Forrester and the smell of “sponsored conversations”

Anyone can smell this rat from a distance. It stinks. Unless Kmart gave you free nose plugs on top of the $500 gift card to "review" their shopping experience…

Chris Brogan is one of those names that keep popping up in the marketing-oriented corners of the blogosphere. So I've been kind of interested in reading what insights he's bringing to the party. But with this stunt, he's basically saying:

"Hello! Over here! Yes, me. I'm pimping myself, what can I do you for?"

Dan Gillmor teaches us to be sceptical about the credibility of what we read online:

"(…) We all have an internal “trust meter” of sorts, largely based on
education and experience. (…) A news article in New York Times or Wall Street Journal
starts out in strongly positive territory on that trust meter. An
anonymous comment on a random blog, by contrast, starts with negative
credibility. (…)"

As a blogger, if you allow yourself to be paid to write about a commercial item by the company who markets that item, no matter how transparent you are, no matter how well you disclose that you are paid and that the opinions you write are your own, you will have negative credibility.

The problem is two-fold:

  1. Even if you think you are not influenced by your sponsor, you probably are. Do you think the sponsor is going to make a little extra effort to give you an unusually good customer experience? Yes, me too.
  2. Even if you really were not influenced by your sponsor, how are we, your audience, to know? You tell us you were free to write whatever you wanted. If you mean that nobody censored your text, I'll buy that. But I think we all know that if you wrote a favorable piece, you'd probably be in a better position to receive another treat sometime in the future. If it was negative, you might not get invited again. Did that influence you in any way? And how could we tell?

    If you're weak enough to pimp yourself for "sponsored conversations", no way you're gonna be strong enough to resist such temptations. You're bought and that's it.

The odorous term "sponsored conversation" is bon ton (and possibly coined) at Forrester, the research firm. Why I feel drawn into this rant is because I read Forrester-blogger Josh Bernoff's piece about how Forrester wasn't going to accept sponsorship from Augie Ray. Augie had offered Josh $500 to write about his blog, hoping to increase traffic.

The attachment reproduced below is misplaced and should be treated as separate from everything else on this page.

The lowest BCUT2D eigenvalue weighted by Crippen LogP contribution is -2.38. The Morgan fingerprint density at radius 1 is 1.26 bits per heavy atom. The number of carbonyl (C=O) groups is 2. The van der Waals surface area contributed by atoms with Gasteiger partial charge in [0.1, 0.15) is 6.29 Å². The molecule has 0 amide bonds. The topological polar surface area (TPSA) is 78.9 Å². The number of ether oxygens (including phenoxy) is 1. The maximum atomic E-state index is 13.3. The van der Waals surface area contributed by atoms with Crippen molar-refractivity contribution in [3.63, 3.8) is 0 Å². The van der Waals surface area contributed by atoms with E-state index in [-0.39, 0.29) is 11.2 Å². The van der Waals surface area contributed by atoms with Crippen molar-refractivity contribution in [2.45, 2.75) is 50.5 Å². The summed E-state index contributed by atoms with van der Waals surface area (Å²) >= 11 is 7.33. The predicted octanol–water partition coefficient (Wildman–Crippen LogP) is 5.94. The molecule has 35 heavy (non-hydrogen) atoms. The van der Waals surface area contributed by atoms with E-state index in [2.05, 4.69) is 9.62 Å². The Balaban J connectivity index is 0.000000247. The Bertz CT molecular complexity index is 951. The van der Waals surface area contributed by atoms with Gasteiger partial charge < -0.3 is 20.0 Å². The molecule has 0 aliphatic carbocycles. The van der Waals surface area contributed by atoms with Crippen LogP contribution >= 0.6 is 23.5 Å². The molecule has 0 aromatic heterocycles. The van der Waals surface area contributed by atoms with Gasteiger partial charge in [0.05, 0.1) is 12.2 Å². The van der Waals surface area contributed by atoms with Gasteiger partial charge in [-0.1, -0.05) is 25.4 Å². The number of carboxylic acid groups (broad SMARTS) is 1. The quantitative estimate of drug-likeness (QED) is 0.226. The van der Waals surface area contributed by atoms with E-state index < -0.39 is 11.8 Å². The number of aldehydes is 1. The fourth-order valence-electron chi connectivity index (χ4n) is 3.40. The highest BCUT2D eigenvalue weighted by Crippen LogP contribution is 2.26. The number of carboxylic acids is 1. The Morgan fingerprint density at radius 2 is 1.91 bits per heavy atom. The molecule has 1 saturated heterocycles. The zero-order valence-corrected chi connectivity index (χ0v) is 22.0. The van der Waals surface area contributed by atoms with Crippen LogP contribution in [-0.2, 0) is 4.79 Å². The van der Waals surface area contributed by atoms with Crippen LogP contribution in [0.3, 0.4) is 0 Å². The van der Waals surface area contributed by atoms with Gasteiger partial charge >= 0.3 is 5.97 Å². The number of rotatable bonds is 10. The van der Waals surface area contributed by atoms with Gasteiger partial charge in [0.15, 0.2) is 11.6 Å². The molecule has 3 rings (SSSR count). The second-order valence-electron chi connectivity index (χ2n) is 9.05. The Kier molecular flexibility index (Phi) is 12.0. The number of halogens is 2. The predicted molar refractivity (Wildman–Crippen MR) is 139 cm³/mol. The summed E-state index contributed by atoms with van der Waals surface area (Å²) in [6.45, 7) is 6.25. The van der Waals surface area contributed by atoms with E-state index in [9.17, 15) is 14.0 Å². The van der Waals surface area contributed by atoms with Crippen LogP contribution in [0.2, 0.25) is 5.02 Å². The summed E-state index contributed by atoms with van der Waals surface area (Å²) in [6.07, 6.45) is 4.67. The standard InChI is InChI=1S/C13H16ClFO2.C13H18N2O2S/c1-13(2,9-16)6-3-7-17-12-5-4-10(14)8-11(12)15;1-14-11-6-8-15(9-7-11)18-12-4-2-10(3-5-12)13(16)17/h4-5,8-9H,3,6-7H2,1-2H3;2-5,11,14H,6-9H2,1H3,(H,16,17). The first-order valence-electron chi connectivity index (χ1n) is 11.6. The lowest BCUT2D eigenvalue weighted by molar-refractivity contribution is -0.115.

In Bernoff's view it's alright for marketers to approach bloggers this way, and it's up to bloggers whether they want to take the bait or not.

I think Forrester is making a mistake by taking such a laissez-fair stance on the issue. As Augie implies, the firm does somewhat appear to apply double standards by, on one hand, not objecting against bloggers taking money for "sponsored conversation", while on the other hand ostensibly refusing to take money themselves.

If Forrester thinks it would be bad for their credibility to be paid for "sponsored conversation", then why don't they point out this credibility problem to bloggers in general? Why not advise bloggers against it?

For that matter, doesn't this practice tarnish the brand of the sponsor as well? I mean, how credible is Kmart after this stunt? So, shouldn't Forrester advise brands against this practice, too?

Anyway, Augie got his coverage by Josh Bernoff, as requested:

"(…) I'll pay $500 for a "sponsored conversation" on your Groundswell blog. My guidelines are simple: You can write whatever you want, provided your blog post is dedicated to Experience: The Blog, contains more than 200 words, includes at least one link to my blog, and you mention my name and the name of my blog. (…)"

Augie, you wrote in a comment to Josh's piece that he saved you $500. How come? Now that Josh delivered, aren't you going to hand him the $500 you promised?

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